The fight for the lives of people created in the image of God

By Johannes Adriaan Snyman

I alone cannot change the world, but I can cast a stone across the waters to create many ripples. – Mother Theresa

The moment one start to lose the significance of what we are doing, the moment one losses perspective on the importance of the struggle we find ourselves in, at that moment we are the most vulnerable facing the very threats, each and every individual faces, struggling with addiction.

What we do, though not always visible and even though on so many different levels, is no different from the firemen or paramedics and policemen saving so many lives every day. And like them, we cannot save every life that crosses our path, but through what we do, lives do get saved, and yes, most of the time there are no credit given for success. We don’t do what we do for credit or reward, or even because it is expected of us. We do it because of who we are, and when it comes to maters of the human being, that is crucial to making a difference.

One can have all the knowledge, all the theory, and all the will power in the world, if the love, compassion and connection with people are lacking, then all effort will be in vain.

Because of the apparent overwhelming problem, it is often very easy to lose perspective, because of a variety of factors. We don’t have uniforms, we don’t have blue or red lights on our vehicles, and there’s no government authority to back us up in time of need or emergency. Our society, along with the people in authority, view the problem as one that can be dealt with a fair amount of ignorance. Our society has created and maintain the idea that the problem of addiction can be ignored, and when that becomes a problem in itself, should be handled by medical professionals.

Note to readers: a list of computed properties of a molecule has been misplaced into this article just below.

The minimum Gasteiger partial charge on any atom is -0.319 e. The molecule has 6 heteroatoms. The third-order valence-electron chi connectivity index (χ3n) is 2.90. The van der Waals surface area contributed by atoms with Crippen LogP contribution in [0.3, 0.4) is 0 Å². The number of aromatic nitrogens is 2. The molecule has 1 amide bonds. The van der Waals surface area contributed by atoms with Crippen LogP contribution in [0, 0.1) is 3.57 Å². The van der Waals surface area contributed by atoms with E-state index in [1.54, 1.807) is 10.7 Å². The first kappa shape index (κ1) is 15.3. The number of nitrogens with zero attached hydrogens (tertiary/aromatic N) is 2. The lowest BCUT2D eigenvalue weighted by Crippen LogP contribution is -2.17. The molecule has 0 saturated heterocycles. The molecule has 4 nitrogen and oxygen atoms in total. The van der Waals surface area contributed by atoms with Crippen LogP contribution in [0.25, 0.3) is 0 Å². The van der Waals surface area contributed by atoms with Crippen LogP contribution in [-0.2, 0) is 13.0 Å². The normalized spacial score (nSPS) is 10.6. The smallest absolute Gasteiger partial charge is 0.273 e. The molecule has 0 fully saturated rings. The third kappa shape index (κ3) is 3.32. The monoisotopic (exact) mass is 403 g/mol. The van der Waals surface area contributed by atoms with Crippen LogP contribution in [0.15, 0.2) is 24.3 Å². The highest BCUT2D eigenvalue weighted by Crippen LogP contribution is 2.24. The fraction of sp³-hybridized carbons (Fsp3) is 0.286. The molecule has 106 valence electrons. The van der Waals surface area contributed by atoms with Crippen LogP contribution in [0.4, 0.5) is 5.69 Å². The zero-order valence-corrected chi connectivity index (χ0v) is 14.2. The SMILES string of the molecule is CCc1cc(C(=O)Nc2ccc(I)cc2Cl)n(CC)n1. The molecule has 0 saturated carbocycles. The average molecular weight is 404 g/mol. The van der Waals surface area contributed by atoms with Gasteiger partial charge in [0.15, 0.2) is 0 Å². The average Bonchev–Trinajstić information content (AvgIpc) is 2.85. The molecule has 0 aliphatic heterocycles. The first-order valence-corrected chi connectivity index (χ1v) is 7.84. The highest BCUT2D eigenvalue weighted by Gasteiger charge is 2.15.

Another factor why it is so easy to lose perspective is that most people working in the circles of addiction are working in isolation, either because of geographical elements, different social classes, a difference in our approach to dealing with the problem or in many cases the presence of a stubborn religious spirit. None of which are valid excuses when compared with the size of the problem we are facing.

We are indeed, without any doubt in the business of saving people’s lives, and one of our main concerns should be on how to improve on the methods already in use. To do that, I will in short look at the problem of addiction as it appears on the surface, the chemical dilemma, the Spiritual reality and the real issue at hand.


On the surface

I firmly believe that addiction in itself is not a problem, but rather a secondary effect of a social problem of which I will refer to later. For the moment I will however refer to the problem of addiction when I state that it presents itself in many forms, whether we acknowledge it or not.

Socially acceptable forms of addiction includes the smoking of cigarettes, moderate drinking patterns, certain forms of sexual behaviour, certain prescribed medicine like pain killers, and even something as basic as an addiction to eating or the consumption of sugar and/or caffeine.

It is only when it appears that a person has been involved with the more familiar illegal substances that society starts to raise their eyebrows while drawing own preconceived conclusions about the individual, the family and the neighbourhood.

A person for example addicted to heroin in Pretoria west, a much poorer neighbourhood is more than likely to be treated in a different manner than a person with the same addiction living in Waterkloof. Because of a social class, there might be difference in behaviour between the two people, but the fundamental elements which consists of the chemical reaction in the body, the basic of human needs and the presence or lack of will power, resilience, intelligence, wisdom and faith remains the same.

On the surface, the problem of addiction stretches over socio-economic classes, over different cultures as well as geographical and religious borders. On the surface we are aware of existing drug dealers, one or two people in our community addicted to drugs or alcohol, and our perception of what goes on in prisons. On the surface we have made up our minds to the apparent danger the problem hold to ourselves and to our children, yet most of the time it is based on a very limited understanding of the problem as a whole.